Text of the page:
Translation and ‘similarity-creating metaphors’ in specialised languages
Pedro A. Fuertes Olivera and Isabel Pizarro Sánchez
Universidad de Valladolid (Spain)
This corpus-based research deals with the translation of metaphor in specialised texts. In these texts, metaphor is both a cognitive tool and aesthetic device. Some metaphors, particularly those which create a new similarity, seem to develop into technical terms, and this can cause translation problems. The study focuses on metaphors for ‘inflation’ in English economics texts, and their translation into Spanish. The translation strategies are analysed and their results assessed.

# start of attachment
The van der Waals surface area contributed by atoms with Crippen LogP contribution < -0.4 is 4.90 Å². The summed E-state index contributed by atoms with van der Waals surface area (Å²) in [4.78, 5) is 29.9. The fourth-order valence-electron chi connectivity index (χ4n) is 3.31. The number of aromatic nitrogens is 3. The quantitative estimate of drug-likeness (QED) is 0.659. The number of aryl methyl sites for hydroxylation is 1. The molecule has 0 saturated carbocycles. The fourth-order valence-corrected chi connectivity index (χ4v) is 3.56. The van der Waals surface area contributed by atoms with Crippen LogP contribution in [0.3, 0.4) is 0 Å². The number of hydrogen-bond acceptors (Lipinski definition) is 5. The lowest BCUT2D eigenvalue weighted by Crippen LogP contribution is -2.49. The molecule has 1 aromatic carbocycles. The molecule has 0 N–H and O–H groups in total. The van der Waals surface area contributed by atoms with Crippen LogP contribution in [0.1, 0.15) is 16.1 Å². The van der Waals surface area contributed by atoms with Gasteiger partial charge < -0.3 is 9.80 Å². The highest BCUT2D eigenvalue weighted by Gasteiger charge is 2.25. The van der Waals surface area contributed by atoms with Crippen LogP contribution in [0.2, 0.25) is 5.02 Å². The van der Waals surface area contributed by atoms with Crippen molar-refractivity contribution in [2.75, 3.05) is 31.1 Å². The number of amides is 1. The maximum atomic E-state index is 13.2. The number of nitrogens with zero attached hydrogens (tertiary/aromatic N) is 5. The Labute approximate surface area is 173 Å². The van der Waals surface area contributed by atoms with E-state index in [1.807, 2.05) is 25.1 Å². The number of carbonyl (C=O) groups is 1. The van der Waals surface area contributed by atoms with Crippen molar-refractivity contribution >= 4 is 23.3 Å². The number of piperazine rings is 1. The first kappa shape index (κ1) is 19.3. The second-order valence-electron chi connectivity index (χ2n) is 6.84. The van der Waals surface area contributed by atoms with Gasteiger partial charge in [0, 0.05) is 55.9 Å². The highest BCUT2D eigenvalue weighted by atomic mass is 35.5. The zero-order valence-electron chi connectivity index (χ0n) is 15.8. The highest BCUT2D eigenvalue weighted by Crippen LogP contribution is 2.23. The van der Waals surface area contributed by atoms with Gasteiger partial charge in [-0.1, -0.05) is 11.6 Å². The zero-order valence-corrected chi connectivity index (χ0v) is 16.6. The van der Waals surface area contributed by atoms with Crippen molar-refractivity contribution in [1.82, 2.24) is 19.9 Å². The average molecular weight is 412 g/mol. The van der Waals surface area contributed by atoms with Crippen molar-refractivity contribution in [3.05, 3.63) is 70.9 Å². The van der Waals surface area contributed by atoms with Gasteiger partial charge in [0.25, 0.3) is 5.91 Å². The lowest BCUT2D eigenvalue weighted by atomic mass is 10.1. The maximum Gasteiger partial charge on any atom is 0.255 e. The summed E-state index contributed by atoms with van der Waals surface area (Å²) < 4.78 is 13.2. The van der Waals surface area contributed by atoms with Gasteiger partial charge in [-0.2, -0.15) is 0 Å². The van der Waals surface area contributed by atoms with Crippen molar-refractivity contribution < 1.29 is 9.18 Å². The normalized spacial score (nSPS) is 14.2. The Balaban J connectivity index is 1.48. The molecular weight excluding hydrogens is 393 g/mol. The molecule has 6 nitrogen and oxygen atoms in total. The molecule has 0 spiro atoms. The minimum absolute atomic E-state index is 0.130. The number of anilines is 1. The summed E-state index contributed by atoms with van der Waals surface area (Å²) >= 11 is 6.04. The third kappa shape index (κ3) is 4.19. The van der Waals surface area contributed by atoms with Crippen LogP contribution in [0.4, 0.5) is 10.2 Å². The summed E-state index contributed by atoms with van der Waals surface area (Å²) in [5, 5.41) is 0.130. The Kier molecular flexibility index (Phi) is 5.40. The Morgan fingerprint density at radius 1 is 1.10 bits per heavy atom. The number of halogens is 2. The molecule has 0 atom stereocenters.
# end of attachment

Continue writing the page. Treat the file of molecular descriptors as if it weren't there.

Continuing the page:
Past decades have witnessed a major development in applied linguistics. Different researchers have published on lexical components of scientific and technical discourse; for example, emphasising that scientific and technical discourse uses a lot of metaphors. As terminological phenomena metaphors have contributed to the development of recent approaches to terminology (Meyer et al. 1997; Cabré 1999; Temmerman 2000). Temmerman (2000),for example, has studied the impact of metaphorical models on categorisation and naming. In her view the cognitive approach to metaphor furnishes evidence supporting two important issues: (i) the lexicalisations which can be interpreted as resulting from metaphorical scenarios help to distinguish between creative and educational metaphor; (ii) in studying the vocabulary of a new discipline it makes sense to look for metaphorical scenarios and to see how the underlying Idealised Cognitive Models (ICMs) leave their traces in a number of lexicalisations. She is claiming, then, that the belief defended by traditional Terminology [ p. 44 ](Felber 1984; ISO TC 37) that “metaphor is only relevant as an aspect of language’s naming capacity” (2000: 163) is inadequate, since many terms are the result of understanding and naming on the basis of a “metaphoric Idealised Cognitive Model” (m-ICM)(Lak off 1987).
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